Minoru Yasui. • Courtesy Photo
Minoru Yasui. • Courtesy Photo

The following is a message from the Min Yasui Tribute Committee:

Never Give Up! Minoru Yasui and the Fight for Justice, a documentary film work-in-progress and a theatrical reading of the play, Citizen Min, will be presented by the Minoru Yasui Tribute Committee, with support from Washington Humanities and the Seattle Japanese American Citizens League. These events are part of a nation-wide celebration of Minoru Yasui’s centennial (1916-2016) and admission is free.

The film screening will take place on Saturday, June 25 at the Wing Luke Museum, 719 So. King Street, at 7:00 p.m. The 40-minute rough-cut video will be followed by a panel and audience poll/discussion, and a reception. Seating is limited. If special accommodations are needed or to make resevations, email the Min Yasui Tribute Committee [email protected] or Wing Luke, [email protected].

The play reading will take place on Sunday, June 26 at Blaine Memorial United Methodist Church at 3001—24th Avenue South, at 2:00 p.m. The 2-hour play will be followed by a brief question-and-answer session and a reception.

Minoru Yasui is most famous for his legal challenge during World War II of the discriminatory military orders that resulted in the forced removal of over 120,000 persons of Japanese ancestry from the West Coast and subsequent imprisonment in War Relocation Authority concentration camps. He was “evacuated” to the Portland Assembly Center and imprisoned at the Minidoka concentration camp in Idaho before he spent nine months in solitary confinement at the Multnomah County Jail awaiting the appeal of his case to the U.S. Supreme Court. After the war, Yasui continued to defend the human and civil rights of all persons and was a leader in the redress movement in the 1970s-’80s seeking an official apology and reparations for survivors of the camps. He also re-opened his legal case through a writ of coram nobis some 40 years after he initiated it. He died in 1986 while his re-opened case was in appeal, and before his tremendous efforts on behalf of redress bore fruit.

In 2015, the Minoru Yasui Tribute committee successfully nominated Yasui for a posthumous Medal of Freedom, and earlier this year, worked with the Oregon ACLU and state legislature to declare March 28—the day he initiated his constitutional test case —as Minoru Yasui Day in perpetuity. And in May of 2016, we received this message from the Smithsonian Institute:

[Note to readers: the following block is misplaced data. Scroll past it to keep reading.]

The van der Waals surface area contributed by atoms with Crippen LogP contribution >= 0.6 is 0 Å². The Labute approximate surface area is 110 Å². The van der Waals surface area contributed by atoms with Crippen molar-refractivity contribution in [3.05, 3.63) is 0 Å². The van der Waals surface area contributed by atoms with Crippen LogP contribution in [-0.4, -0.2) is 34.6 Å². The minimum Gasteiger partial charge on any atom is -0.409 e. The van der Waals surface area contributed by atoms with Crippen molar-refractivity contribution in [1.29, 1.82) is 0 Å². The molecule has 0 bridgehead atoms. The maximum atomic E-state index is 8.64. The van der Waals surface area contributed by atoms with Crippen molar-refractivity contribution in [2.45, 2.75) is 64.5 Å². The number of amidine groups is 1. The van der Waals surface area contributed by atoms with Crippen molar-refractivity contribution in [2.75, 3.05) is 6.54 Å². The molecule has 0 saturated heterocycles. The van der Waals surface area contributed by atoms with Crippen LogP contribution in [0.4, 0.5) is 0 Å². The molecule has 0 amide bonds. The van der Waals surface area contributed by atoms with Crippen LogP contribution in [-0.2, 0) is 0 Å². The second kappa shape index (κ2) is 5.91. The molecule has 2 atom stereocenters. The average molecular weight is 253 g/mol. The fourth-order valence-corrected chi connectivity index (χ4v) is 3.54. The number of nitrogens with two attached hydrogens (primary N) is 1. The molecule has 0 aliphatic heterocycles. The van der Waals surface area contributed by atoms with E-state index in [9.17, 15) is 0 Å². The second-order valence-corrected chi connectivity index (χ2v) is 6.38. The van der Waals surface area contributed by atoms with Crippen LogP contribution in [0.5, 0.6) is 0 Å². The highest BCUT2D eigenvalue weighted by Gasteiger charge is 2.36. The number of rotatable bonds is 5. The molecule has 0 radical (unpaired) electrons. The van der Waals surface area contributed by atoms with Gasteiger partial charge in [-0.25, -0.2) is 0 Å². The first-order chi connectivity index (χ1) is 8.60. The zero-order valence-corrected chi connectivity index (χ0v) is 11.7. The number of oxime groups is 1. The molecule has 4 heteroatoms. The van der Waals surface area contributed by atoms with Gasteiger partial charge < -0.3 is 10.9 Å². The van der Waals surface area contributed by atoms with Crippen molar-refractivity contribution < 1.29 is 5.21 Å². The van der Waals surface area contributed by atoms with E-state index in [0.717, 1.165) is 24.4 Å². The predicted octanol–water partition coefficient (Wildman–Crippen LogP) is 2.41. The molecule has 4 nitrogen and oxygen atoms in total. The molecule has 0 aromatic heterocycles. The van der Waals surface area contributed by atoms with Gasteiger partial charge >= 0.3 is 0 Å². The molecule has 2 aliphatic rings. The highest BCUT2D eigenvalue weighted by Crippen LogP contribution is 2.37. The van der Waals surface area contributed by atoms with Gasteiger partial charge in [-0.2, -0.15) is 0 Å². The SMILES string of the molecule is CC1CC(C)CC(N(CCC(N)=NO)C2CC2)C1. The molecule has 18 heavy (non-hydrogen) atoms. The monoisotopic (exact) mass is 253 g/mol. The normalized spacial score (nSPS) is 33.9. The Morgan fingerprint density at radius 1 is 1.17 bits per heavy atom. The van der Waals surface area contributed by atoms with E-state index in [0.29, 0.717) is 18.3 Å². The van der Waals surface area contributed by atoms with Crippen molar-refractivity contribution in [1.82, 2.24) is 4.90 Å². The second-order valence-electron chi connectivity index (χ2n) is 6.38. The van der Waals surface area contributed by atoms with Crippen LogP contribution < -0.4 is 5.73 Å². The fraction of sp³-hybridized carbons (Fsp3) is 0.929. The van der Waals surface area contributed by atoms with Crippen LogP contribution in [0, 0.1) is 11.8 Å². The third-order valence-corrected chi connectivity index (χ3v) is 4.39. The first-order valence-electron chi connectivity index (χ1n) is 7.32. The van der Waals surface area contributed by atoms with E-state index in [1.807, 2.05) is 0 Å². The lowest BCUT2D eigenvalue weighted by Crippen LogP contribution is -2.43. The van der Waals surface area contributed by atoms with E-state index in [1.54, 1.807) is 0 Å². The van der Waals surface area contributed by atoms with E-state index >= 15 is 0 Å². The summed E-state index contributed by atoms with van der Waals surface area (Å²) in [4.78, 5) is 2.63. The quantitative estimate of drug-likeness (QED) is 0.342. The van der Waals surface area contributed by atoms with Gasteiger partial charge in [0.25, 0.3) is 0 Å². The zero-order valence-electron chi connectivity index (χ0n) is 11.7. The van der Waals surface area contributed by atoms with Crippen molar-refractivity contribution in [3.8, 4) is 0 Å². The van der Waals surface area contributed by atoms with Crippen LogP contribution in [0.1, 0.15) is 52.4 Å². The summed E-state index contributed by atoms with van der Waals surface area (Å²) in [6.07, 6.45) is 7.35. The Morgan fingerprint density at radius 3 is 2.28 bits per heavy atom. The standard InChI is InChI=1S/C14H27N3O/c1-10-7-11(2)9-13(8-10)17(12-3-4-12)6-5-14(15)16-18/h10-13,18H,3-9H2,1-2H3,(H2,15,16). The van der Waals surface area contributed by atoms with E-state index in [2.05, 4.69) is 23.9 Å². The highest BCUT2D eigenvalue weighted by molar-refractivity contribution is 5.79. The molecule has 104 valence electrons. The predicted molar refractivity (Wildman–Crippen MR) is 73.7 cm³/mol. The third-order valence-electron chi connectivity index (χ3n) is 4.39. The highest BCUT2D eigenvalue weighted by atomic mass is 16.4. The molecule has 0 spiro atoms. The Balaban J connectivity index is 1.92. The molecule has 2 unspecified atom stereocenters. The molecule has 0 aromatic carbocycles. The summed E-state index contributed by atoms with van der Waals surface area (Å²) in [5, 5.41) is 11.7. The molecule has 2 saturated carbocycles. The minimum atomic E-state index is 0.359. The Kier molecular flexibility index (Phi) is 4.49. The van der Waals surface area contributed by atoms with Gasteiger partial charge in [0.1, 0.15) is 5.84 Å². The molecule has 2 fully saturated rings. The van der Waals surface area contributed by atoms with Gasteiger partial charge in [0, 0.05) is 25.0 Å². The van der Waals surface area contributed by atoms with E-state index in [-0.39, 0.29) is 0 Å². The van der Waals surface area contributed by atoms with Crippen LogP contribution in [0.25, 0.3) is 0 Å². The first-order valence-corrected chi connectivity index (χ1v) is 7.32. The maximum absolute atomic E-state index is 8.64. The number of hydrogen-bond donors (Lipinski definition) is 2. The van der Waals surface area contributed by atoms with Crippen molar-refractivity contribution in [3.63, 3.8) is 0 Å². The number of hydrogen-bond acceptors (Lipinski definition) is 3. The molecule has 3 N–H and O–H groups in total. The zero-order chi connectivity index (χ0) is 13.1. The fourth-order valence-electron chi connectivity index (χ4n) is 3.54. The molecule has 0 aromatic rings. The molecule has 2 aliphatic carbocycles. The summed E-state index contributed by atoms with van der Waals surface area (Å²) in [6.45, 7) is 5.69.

“The Smithsonian’s National Portrait Gallery will be adding two portraits of Minoru Yasui to the museum’s collection. The Portrait Gallery tells the story of this nation through the people who have built it. Yasui’s image and story are a substantial addition to our nation’s history.”

In addition to various events honoring Minoru Yasui in Oregon—a March for Justice retracing his steps from his first law office to the former Police Headquarters where he demanded to be arrested; and a civil rights symposium held in April—committees in California and New Mexico have celebrated Yasui’s centennial. The Japanese American National Museum in Los Angeles hosted a symposium on April 30 with speakers including former Secretary of Transportation Norman Mineta and Yasui’s attorney Peggy Nagae. In New Mexico, the play Citizen Min was read in eight venues, and the mayor of Las Cruces, Ken Miyagishima, whose father is Nisei and mother Mexican, announced that he would declare Minoru Yasui Day in his city. A radio version of the play is being recorded and will be broadcast on New Mexico public radio and made available to other public radio stations this fall.

In June, excerpts of the play will be read in Ontario, Oregon as catalyst for community discussion groups, and the film work-in-progress will be screened at the Minidoka Pilgrimage in Idaho, along with a presentation of a Minoru Yasui school curriculum.

The world premiere of the completed film Never Give Up! will take place in Hood River, Oregon on October 19, 2016—the actual 100th birthday of Minoru Yasui in his hometown where he was born and raised, and where he is buried.  

For more information about Minoru Yasui and the tribute project, see: www.minoruyasuifilm.org.

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